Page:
April 30, 2012
For crying out loud, don't shed tears at work
The conventional wisdom for both male and female employees when it comes to shedding tears in front of co-workers in the workplace: Don't do it.
Things can go wrong and difficult issues can come up at work, but most workplace experts agree that crying is not the best way to deal with job-related stress.
"Except for bad personal news, crying is perceived as over-emotional, and people who cry at work are perceived as being less together and less in control," syas workplace consultant Sally Mounts, president of Auctus Consulting Group, based in Washington, Pa.
"The best rule is fewer tears are better and no tears are best," she says. "In the workplace, perception is reality. Tears could lower a person's credibility despite their overall good performance."
While employees are expected to be passionate about their work, the workplace itself is opposed to common displays of emotion, be it yelling, loud swearing, stomping out of meetings or slamming doors.
Tears are the ultimate show of emotion and fall into a category of their own in corporate America.
"Choking up a little is OK, but full-blown crying will be uncomfortable to others because they won't know what to do," says Patricia Lenkov, president of Agility Executive Search in New York.
"You may have a problem at work, but it's never a good idea to let it all hang out," she says. "We have to maintain our composure if we want people to take us seriously."
There are some instances where crying at work may be more acceptable.
Natural disasters or getting bad news about a colleague becoming gravely ill or dying would not be considered a bad moment to break down.
Tragic personal events unrelated to job stress, such as a death in the family or a divorce, tend to also be more tolerable cases for crying as long as it's a one-time bawling event. If it continues over a long period of time, it could be problematic.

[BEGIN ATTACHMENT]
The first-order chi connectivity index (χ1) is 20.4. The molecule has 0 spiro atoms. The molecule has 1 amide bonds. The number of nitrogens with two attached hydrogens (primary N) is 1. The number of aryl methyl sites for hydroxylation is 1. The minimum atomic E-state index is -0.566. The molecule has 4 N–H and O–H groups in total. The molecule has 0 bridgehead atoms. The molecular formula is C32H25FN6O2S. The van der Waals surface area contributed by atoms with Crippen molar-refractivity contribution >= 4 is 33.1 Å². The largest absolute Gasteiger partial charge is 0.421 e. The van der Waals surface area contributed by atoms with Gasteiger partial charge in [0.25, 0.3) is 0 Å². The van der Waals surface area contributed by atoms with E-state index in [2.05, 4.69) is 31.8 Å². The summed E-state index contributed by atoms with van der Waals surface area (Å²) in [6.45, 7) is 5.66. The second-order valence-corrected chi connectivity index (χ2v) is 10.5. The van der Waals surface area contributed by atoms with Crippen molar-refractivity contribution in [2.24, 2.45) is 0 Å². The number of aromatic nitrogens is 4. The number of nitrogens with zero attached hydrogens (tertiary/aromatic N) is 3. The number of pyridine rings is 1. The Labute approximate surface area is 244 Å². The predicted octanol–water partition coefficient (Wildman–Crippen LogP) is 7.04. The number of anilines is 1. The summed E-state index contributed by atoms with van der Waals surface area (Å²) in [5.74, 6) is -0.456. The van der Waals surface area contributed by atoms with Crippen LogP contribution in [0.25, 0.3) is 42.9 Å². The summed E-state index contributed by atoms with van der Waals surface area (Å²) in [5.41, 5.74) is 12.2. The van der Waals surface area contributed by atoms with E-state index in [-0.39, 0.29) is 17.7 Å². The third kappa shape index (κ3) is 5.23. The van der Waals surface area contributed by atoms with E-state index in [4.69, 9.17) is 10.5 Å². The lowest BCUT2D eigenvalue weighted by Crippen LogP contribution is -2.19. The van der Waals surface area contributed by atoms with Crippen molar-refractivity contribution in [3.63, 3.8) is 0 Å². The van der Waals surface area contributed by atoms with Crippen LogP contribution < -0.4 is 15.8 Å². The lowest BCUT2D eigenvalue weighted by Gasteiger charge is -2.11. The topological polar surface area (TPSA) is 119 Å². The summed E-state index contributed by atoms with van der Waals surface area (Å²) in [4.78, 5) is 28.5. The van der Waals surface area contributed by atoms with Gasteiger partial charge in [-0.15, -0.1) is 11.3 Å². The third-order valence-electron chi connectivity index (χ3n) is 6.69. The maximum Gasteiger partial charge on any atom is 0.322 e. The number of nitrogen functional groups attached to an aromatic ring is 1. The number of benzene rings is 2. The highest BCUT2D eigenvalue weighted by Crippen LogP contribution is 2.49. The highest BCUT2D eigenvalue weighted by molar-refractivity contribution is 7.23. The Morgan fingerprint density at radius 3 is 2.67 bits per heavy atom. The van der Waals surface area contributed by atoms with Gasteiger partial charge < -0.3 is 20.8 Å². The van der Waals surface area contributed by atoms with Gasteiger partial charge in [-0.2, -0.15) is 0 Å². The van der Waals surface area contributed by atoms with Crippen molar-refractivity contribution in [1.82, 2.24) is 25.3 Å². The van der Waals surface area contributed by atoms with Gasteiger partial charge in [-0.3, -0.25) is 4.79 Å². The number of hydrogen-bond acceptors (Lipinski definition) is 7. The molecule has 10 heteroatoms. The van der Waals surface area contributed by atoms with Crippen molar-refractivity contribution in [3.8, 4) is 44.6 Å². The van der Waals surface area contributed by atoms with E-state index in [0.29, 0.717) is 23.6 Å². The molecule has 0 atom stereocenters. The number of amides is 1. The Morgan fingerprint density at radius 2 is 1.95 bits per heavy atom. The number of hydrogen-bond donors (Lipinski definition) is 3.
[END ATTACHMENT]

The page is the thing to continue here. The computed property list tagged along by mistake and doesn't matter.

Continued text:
Researchers at Pennsylvania State University who studied the effects of crying found that women cry four times more often than men, and men who merely tear up are viewed more positively than any other crier in any scenario they tested.
In fact, a strong male leader who gets emotional at a farewell party for a longtime employee at the company or a close personal friend may actually enhance his reputation by revealing his human side.
"When I grew up, a man didn't cry. Now it's more acceptable for a man to cry, which I think is a good thing," says Don Mazzella, chief operating officer at Information Strategies Inc., in Ridgefield, N.J.
But double standards concerning workplace crying persist, he says.
"When a man cries, the question is, 'Why is he crying?' When a woman cries in the office, the question is, 'Who made her cry?' Companies are always afraid of lawsuits."
Research found women cry more because of the way they are socialized at a young age to naturally show emotion, while boys are conditioned not to cry.
But as women move up in corporate America, many have found they must shed those tendencies to wear their hearts on their sleeve.
Jeff Nunez, division director of technology at staffing firm Robert Half International, says no matter what the gender, it's better not to cry in the workplace at all.
"My best advice would be to excuse yourself and go to a private office or restroom if you feel a cry coming on," Nunez says.
He says that someone who finds himself or herself crying frequently at the office might be allowing personal life to intrude on professional life.
If that is the case, the worker needs to maintain better boundaries, he says.
"You can perhaps think of your work world as a rest stop from your personal issues," Nunez says, "And give yourself permission to think of something other than your personal life."
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